12 Feb 2010

Freedom is Irreversible §93 Time and Free Will. Bergson

by Corry Shores
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[The following is summary; my commentary is in brackets.]

Freedom is Irreversible

Henri Bergson

Time and Free Will: An Essay on the Immediate Data of Consciousness
Essai sur les données immédiates de la conscience

The Organization of Conscious States; Free Will
De l'organization des états de conscience: la liberté

Part XXX: Physical Determinism

Previously Bergson explained that those who adopt a psychological determinism also often take-up a physiological determinism. Recall the role that the law of the conservation of energy plays in this union of psychological and physiological determinism. Our minds are made of molecules. They move about according to forces acting on them. Because these forces are determined, their movement can be predicted. Our mental states are the products of our brain's molecular states. So our mental states would seem to be determined. If we were to have a free thought, that would mean that our brain's molecules would need to move in a way contrary to the forces acting upon it. This means extra energy would need to spontaneously arise in our brains. But the law of energy conservation says that no new energy can emerge within a system in this way. Thus our brain molecules would not be able to move freely, and thus our minds could not have a free thought.

§93 It Implies That a System Can Return to Its Original State. Neglects Duration, Hence Inapplicable to Living Beings and Conscious States

The law of the conservation of energy holds sway in the sciences of Bergson's time. However, he says, it was not always this way, and hence it is not a necessary fixture for all scientific research.

Consider first when we perform operations on a mathematical equation. We might subtract a figure from one side, but then we add it to the other. In these ways, we maintain the same [relative] quantity for the equation. This implies that the quantity is permanent, no matter how much we break it apart. So "whatever is given is given, what is not given is not given, and in whatever order we add up the same terms we shall get the same result" (150d). Science always must obey this law. [If we were to add a number to one side but not subtract it from the other, then their values would be unequal, and there would be a contradiction. Hence,] it is little more than the law of non-contradiction. It tells us that something cannot come from nothing. It applies only to systems that maintain their quantities. However, experience might tell us that there are systems where this rule does not apply. Descartes believed in this law of conservation. But we do not know if all other physicists before Leibniz also held this position as well. Must we disregard their findings if they did not presume the law of the conservation of a fixed quantity of motion in the universe? For long science progressed without the theory. In the form it takes in Bergson's time, it seems to apply to nearly all physico-chemical phenomena. However, it is still possible that we will find a new kind of energy "rebelling against calculation" in physical and nervous systems (152a). This would not disprove the law of energy conservation as much as it would limit it to a certain range of systems.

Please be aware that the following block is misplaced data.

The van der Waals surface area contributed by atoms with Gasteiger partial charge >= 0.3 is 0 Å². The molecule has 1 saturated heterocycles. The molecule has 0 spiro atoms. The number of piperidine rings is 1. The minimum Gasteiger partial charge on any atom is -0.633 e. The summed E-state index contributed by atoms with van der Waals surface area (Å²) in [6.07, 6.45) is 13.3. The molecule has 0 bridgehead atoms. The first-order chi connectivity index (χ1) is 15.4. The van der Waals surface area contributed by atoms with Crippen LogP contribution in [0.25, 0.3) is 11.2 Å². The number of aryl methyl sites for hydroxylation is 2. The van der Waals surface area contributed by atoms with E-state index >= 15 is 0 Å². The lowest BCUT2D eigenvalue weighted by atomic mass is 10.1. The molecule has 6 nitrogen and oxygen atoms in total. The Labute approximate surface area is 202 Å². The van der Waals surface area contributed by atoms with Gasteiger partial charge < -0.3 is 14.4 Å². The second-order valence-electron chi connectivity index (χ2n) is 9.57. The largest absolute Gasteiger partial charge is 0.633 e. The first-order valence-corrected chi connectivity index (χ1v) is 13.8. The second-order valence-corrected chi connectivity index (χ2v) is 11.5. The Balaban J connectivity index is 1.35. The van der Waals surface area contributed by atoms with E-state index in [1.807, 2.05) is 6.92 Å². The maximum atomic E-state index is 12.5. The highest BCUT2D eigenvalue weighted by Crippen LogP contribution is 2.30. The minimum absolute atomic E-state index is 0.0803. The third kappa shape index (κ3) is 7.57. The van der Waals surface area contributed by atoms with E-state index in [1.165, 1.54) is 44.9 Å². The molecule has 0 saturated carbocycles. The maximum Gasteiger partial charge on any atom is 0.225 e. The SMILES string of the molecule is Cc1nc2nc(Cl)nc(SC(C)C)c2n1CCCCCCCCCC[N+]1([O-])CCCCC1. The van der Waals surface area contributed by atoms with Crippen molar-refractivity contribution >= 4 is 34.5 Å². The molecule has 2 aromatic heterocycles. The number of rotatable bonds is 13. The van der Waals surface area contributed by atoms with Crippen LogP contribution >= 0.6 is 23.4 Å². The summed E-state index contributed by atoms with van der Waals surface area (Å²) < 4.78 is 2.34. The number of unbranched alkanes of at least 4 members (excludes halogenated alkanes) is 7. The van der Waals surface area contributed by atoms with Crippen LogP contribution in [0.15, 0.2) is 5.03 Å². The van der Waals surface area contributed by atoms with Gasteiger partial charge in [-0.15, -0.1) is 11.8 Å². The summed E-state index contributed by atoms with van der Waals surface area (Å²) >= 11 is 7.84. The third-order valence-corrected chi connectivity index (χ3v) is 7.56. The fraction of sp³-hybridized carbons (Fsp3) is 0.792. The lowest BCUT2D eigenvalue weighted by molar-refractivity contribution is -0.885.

The most radical form of mechanistic theories regards consciousness as a secondary parallel phenomenon (an epiphenomenon) to molecular movements. Conscious states would depend upon the brain's physical states, so we also say that mental states supervene upon brain states. This means that a change in the brain's molecular movement will create a change in brain state. Bergson then wonders if the inverse could not also be the case, that changes in mind states could cause changes in brain states. When brain states change, they in a way add energy to our mental state systems. So if there is energy in our mental state systems, could it not be used to change or add the energy in the physical brain system?